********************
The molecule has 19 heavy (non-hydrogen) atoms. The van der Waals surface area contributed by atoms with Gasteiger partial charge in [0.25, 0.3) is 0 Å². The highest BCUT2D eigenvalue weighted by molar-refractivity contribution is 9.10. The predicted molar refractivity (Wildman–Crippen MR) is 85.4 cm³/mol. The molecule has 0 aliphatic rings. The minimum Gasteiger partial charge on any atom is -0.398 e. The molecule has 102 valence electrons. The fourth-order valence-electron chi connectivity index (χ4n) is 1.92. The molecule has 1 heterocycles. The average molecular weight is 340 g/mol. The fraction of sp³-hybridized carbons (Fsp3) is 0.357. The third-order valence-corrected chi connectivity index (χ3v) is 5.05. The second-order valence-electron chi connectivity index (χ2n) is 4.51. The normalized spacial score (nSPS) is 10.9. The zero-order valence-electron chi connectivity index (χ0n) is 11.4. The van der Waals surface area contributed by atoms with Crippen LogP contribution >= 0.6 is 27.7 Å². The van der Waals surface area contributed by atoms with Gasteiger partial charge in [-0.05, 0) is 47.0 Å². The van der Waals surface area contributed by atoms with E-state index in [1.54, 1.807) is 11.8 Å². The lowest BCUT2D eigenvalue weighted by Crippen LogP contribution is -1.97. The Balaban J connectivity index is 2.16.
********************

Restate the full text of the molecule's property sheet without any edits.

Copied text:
The molecule has 19 heavy (non-hydrogen) atoms. The van der Waals surface area contributed by atoms with Gasteiger partial charge in [0.25, 0.3) is 0 Å². The highest BCUT2D eigenvalue weighted by molar-refractivity contribution is 9.10. The predicted molar refractivity (Wildman–Crippen MR) is 85.4 cm³/mol. The molecule has 0 aliphatic rings. The minimum Gasteiger partial charge on any atom is -0.398 e. The molecule has 102 valence electrons. The fourth-order valence-electron chi connectivity index (χ4n) is 1.92. The molecule has 1 heterocycles. The average molecular weight is 340 g/mol. The fraction of sp³-hybridized carbons (Fsp3) is 0.357. The third-order valence-corrected chi connectivity index (χ3v) is 5.05. The second-order valence-electron chi connectivity index (χ2n) is 4.51. The normalized spacial score (nSPS) is 10.9. The zero-order valence-electron chi connectivity index (χ0n) is 11.4. The van der Waals surface area contributed by atoms with Crippen LogP contribution >= 0.6 is 27.7 Å². The van der Waals surface area contributed by atoms with Gasteiger partial charge in [-0.05, 0) is 47.0 Å². The van der Waals surface area contributed by atoms with E-state index in [1.54, 1.807) is 11.8 Å². The lowest BCUT2D eigenvalue weighted by Crippen LogP contribution is -1.97. The Balaban J connectivity index is 2.16.